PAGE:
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Marina Guimarães

Bring people together by expressing a clear call toward shared purpose, tuned to getting the right people into the room with shared intent. Let people know why this is important and what to expect, while requesting the honour of their presence.


We may not perceive an option or possible action until someone or something draws our attention to it and beckons. This gives us permission. When a person says they are responding to a calling, that implies they are experiencing some form of invitation. An invitation is especially attractive when it is timely and personalized.

The Elements of Invitation (from

  • Audience (who will be invited, and how that list is assembled)
  • Context (backstory to explain why there is an invitation)
  • Immediate Story (the 'how we got here' setup for the invitation)
  • What is Needed (what should come out of the invited group, and what 'problem' or issue it's exploring)
  • Logistics (when and where)
  • Support to sustain connection, energy, action and commitment after the event

Elements 2-4 delineate the Theme or Big Question, which is summarized in the invitation's title, not more than 6 words long; see more below. The Theme should make it clear that the objective is to explore, not to solve a specific problem.

Context: Invitation is important to: (a) elicit, engage and align the passion of a group, (b) ensure the right people cannot resist showing up and participating fully and generously, and (c) create a sense of shared urgency and shared purpose for the group.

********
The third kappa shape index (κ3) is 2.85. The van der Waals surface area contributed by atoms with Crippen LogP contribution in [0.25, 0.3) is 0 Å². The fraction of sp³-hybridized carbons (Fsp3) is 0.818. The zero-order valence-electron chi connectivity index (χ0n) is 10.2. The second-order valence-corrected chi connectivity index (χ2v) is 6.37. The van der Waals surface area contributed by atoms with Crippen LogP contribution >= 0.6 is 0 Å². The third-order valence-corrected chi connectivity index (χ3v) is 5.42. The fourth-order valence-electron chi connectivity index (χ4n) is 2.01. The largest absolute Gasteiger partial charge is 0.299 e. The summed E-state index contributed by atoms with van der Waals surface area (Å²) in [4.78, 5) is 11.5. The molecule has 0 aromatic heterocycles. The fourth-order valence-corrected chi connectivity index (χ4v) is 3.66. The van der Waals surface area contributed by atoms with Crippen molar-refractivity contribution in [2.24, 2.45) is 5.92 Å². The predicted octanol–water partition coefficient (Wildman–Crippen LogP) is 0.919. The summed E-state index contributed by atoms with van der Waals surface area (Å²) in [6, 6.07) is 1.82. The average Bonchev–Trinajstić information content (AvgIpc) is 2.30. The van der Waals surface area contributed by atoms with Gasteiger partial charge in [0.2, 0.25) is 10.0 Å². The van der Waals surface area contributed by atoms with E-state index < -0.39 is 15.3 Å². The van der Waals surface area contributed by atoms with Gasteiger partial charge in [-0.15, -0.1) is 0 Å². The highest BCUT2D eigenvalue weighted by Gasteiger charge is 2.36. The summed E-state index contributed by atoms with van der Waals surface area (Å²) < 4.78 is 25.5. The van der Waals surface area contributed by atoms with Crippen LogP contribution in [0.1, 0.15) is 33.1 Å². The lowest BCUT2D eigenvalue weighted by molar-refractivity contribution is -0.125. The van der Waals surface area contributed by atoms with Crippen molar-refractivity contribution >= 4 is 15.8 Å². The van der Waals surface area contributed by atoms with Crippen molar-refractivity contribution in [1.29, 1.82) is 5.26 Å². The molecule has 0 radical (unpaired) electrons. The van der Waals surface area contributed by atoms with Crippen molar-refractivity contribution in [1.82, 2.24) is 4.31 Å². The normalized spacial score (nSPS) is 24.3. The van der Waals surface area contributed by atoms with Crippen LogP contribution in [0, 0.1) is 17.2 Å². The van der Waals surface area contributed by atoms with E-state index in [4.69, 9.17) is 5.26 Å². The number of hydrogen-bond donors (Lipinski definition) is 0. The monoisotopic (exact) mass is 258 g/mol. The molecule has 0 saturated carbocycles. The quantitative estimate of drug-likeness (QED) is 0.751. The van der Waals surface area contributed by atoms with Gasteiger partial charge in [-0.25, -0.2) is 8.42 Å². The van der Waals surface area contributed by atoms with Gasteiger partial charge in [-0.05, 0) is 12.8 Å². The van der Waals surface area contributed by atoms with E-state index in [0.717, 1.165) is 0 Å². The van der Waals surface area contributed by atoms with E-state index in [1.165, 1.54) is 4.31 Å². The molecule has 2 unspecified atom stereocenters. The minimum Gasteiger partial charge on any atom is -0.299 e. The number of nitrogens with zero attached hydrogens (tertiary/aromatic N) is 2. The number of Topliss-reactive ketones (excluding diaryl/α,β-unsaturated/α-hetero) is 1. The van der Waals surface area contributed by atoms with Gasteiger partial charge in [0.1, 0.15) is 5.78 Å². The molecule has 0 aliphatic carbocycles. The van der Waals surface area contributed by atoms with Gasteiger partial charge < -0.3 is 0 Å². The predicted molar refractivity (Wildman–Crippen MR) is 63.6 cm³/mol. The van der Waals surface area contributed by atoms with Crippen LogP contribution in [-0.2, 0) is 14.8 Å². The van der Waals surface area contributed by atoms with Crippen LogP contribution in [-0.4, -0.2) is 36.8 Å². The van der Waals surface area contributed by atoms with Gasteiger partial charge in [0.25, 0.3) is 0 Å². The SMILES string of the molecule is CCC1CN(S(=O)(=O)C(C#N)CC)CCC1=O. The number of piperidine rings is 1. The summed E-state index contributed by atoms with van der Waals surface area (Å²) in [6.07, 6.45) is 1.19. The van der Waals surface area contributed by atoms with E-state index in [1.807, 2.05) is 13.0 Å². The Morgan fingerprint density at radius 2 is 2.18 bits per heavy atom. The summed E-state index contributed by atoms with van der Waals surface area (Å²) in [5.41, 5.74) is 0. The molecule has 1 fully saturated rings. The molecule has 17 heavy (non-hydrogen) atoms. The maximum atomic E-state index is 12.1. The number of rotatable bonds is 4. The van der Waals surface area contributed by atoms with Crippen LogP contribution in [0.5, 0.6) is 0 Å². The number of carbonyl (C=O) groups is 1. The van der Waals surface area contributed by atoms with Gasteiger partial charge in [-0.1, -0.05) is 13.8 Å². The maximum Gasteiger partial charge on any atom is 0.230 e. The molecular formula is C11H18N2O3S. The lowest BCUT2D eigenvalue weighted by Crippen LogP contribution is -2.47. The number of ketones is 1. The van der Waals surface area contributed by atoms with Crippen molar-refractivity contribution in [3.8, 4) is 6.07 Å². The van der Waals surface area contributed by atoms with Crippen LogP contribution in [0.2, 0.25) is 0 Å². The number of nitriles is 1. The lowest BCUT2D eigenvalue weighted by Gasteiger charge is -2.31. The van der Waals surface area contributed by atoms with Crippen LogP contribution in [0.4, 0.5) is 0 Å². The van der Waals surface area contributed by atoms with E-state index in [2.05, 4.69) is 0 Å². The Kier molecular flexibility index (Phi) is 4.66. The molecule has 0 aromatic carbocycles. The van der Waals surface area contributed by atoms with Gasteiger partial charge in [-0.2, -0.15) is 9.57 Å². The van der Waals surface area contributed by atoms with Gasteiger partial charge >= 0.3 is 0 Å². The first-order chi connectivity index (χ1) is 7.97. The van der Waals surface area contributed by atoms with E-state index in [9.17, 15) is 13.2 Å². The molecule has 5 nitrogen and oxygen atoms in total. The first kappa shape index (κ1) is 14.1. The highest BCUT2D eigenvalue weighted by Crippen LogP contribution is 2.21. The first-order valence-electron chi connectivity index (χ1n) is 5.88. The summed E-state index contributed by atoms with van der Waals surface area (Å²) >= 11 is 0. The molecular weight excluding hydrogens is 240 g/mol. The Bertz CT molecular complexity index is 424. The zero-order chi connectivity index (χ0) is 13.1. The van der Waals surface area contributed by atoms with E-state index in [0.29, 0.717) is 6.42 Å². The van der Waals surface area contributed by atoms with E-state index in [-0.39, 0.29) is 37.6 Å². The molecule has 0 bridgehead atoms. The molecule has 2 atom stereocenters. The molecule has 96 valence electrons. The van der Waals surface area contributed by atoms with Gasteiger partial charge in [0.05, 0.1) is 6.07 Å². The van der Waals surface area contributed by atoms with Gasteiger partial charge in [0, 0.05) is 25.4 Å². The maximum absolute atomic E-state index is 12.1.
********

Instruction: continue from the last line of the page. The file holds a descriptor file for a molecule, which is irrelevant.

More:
Instructions: A suggested framework for an Invitation is shown in the Heart space above.

Michael Herman: "The key to writing the invitation is to speak the truth and ask, very carefully, for what is most important at this moment in the history of the group or organization. Good invitations often mix and balance grandness and achievability, passion and practicality." Michael's Inviting Guide:

Harrison Owen on the Theme or Big Question: "I doubt that there is any such thing as a 'generic good theme.' But I have found that there are some general criteria:

  • Short. Anything more than a half dozen words is usually too long.
  • Always stated as a question. Questions open space. Statements close it.
  • Stated in the language of the people. Every organization or group of people has its own special language and code words. The theme should be stated in that language/words. This is one reason why a great theme for one group will automatically be a dud for another.
  • Cuts to the heart of the matter. There is a place for diplomatic statement, but it's not here. Verbal obfuscation rarely arouses passion -- and you want a lot of passion.
  • A really good theme will be so specific to that group that others will simply not notice it - or if they do notice, then not be inspired by it.

Relevant questions:

  • Who is the invitation going out to?
  • Is an invitation "pass-onable" appropriately, or should the convenor's permission be asked first?

Sometimes you only want to hold an event when certain people are all willing to come, in which case if your "irresistable" invitation is resisted, Invitation can include conversation or other strategies beyond a written invitation to connect with them about their participating.

Cautions & Caveats:

Allow enough time for invitees to clear their calendar to attend, and be prepared for any number of invitees to show up.


Michael Herman's Inviting Guide:
(includes a worksheet for Opening Space including crafting an invitation)
World Cafe on Invitation: